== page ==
Mouse Peanut Allergies

2009/02/20
By Student
mouse

Photo by Cesar S

by Hope

I hope this interesting, cute picture got your attention. A new mouse model for food allergies that mimics symptoms humans have to peanuts. This priceless information will further the understanding of the causes of peanut allergies and other allergies. The National Institute of Allergy and Infectious Diseases (NIAID) says this animal model will be invaluable in learning the cures to these diseases.

Peanut allergies is a great public health interest because of so many deaths caused by it. There are approximately 100 deaths every year in the United States because of these life threatening reactions.

This research team was lead by Paul Bryce. The obstacle that was interesting is that animals are not normally allergic to food. Scientists have to put a strong immune stimulant in their foods. This extracts the reaction in animals to make it correspond with human allergies.

For some reason, allergies for children have enhanced eighteen percent since 1997 to 2007. Four percent of Americans have food allergies. The most common causes of food allergies are milk, eggs, shellfish, peanuts, tree nuts, wheat and soy.

hope

If mice have peanut allergies do you think they could also have allergies to milk or eggs? Why or why not? What do you think is the reason for children having more allergies since 1997?

7 Responses to “Mouse Peanut Allergies”

  1. Brianna Says:Great Post Hope! This was very interesting.I think if mice are allergic to peanuts with a stimulant, they can also be allergic to milk and eggs.According to this post ;(http://www.healthscout.com/news/1/611098/main.html)As well as the increase of children allergies, there was an increase in children who cannot get over the allergies. “We may be dealing with a different disease process than we did 20 years ago. Why this is happening we just don’t know,” said Dr. Robert Wood.Personally, I think it is just the exposure to more items and food, and what factories use to produce them.
  2. Brandon Says:

    Hope,

    Very interesting post. I am thrilled to know that there could possibly be a cure for this allergy. I was at summer camp and witnessed a friends reaction to peanuts. (It wasn’t nice.)

    I don’t want to start sounding like an animal rights activist but, what makes these mice so “inferior” to the point that they possibly risk killing them in testing?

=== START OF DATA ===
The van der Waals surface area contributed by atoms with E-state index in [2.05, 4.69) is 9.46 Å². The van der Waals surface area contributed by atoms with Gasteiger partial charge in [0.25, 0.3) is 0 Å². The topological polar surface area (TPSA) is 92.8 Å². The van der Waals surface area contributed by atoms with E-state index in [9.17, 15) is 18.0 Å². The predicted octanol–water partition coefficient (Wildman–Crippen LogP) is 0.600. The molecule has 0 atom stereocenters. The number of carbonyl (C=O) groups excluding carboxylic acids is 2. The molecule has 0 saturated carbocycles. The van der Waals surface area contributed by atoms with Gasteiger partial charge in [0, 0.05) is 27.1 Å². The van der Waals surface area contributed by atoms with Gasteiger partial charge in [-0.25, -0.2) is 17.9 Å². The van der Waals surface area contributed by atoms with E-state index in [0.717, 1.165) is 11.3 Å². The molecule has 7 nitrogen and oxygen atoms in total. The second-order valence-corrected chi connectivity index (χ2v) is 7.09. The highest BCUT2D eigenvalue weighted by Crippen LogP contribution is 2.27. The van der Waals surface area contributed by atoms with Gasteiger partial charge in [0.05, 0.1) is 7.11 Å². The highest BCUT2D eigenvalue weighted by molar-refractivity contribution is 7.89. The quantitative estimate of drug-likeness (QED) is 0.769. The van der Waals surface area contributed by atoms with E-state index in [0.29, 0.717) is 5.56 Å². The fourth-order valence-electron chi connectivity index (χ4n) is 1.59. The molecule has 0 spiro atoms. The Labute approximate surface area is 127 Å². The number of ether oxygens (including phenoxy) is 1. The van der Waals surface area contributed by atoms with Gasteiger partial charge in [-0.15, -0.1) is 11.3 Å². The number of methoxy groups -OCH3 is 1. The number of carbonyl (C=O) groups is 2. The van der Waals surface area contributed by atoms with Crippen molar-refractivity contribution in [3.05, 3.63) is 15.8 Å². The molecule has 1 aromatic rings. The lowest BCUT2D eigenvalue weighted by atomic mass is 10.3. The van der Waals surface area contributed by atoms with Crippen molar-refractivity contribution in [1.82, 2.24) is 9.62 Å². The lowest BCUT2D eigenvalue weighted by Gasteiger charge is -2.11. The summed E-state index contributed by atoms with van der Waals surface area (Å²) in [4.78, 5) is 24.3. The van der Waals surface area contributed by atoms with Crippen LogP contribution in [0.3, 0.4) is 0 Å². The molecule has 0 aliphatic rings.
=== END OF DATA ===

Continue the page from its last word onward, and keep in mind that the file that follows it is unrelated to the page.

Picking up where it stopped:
3. Hope Says:

    Thanks for commenting guys!

    Brandon,

    I don’t think the scientists would actually try to kill many mice. The scientists would need the mice to stay alive so they could do research so therefore they would not let them die. It may be a risk but to benefit us i think we can take that risk. So many lives are affected by allergies so if we could find a cure i think we can take this risk.

  4. Isis the Scientist Says:

    Hope, this is a great post! One of the hypotheses for there is a higher prevalence of asthma and allergies is called “The Hygeine Hypothesis.” What this hypothesis says is that because we are cleaner than we used to be (for example, we use more antibacterial agents), children aren’t exposed to as many diseases as they once were and their immune systems are not educated normally. Because of this, the immune system recognizes normal things like foods or pet dander as pathogens and develops a response to them. This response is the allergy or asthma.

    You all are doing awesome work with this blog and I can’t wait to keep reading!

    Isis

  5. Hope Says:

    Thank you for commenting!This theory is very interesting! I found at this site: http://healthlink.mcw.edu/article/1031002421.html that these individuals are losing the ability to fight off these diseases like allergies or asthma! This does make sense because i kno someone who is very careful about what he eats and is very clean but gets sick all the time! We used to say it doesn’t add up but now it all makes sense. Many people think that when they get sick they ate something or they were exposed to something bad. But that is just a myth in science. The real truth is we need to be exposed to these germs to make our immune system stronger